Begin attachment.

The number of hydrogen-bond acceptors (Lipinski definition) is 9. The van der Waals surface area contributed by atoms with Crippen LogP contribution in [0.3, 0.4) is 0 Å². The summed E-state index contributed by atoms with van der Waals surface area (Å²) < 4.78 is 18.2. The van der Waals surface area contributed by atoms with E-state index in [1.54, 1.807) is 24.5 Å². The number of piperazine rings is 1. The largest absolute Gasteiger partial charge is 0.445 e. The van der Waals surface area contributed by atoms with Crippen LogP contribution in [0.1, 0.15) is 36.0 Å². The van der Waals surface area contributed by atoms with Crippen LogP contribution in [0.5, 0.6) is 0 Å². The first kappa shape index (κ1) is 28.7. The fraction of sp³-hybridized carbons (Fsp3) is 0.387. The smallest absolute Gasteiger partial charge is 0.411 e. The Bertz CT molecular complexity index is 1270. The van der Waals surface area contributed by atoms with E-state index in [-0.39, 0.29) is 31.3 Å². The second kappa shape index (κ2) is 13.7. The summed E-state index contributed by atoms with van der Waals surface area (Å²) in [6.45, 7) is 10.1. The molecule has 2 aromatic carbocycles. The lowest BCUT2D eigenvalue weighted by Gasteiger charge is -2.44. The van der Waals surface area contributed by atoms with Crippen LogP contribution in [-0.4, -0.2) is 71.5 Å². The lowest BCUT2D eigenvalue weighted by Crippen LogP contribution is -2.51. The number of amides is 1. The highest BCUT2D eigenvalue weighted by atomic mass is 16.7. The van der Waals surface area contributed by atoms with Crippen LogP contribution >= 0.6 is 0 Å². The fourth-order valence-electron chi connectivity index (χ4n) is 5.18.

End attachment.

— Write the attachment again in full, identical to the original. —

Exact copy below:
The number of hydrogen-bond acceptors (Lipinski definition) is 9. The van der Waals surface area contributed by atoms with Crippen LogP contribution in [0.3, 0.4) is 0 Å². The summed E-state index contributed by atoms with van der Waals surface area (Å²) < 4.78 is 18.2. The van der Waals surface area contributed by atoms with E-state index in [1.54, 1.807) is 24.5 Å². The number of piperazine rings is 1. The largest absolute Gasteiger partial charge is 0.445 e. The van der Waals surface area contributed by atoms with Crippen LogP contribution in [0.1, 0.15) is 36.0 Å². The van der Waals surface area contributed by atoms with Crippen LogP contribution in [0.5, 0.6) is 0 Å². The first kappa shape index (κ1) is 28.7. The fraction of sp³-hybridized carbons (Fsp3) is 0.387. The smallest absolute Gasteiger partial charge is 0.411 e. The Bertz CT molecular complexity index is 1270. The van der Waals surface area contributed by atoms with E-state index in [-0.39, 0.29) is 31.3 Å². The second kappa shape index (κ2) is 13.7. The summed E-state index contributed by atoms with van der Waals surface area (Å²) in [6.45, 7) is 10.1. The molecule has 2 aromatic carbocycles. The lowest BCUT2D eigenvalue weighted by Gasteiger charge is -2.44. The van der Waals surface area contributed by atoms with Crippen LogP contribution in [-0.4, -0.2) is 71.5 Å². The lowest BCUT2D eigenvalue weighted by Crippen LogP contribution is -2.51. The number of amides is 1. The highest BCUT2D eigenvalue weighted by atomic mass is 16.7. The van der Waals surface area contributed by atoms with Crippen LogP contribution >= 0.6 is 0 Å². The fourth-order valence-electron chi connectivity index (χ4n) is 5.18.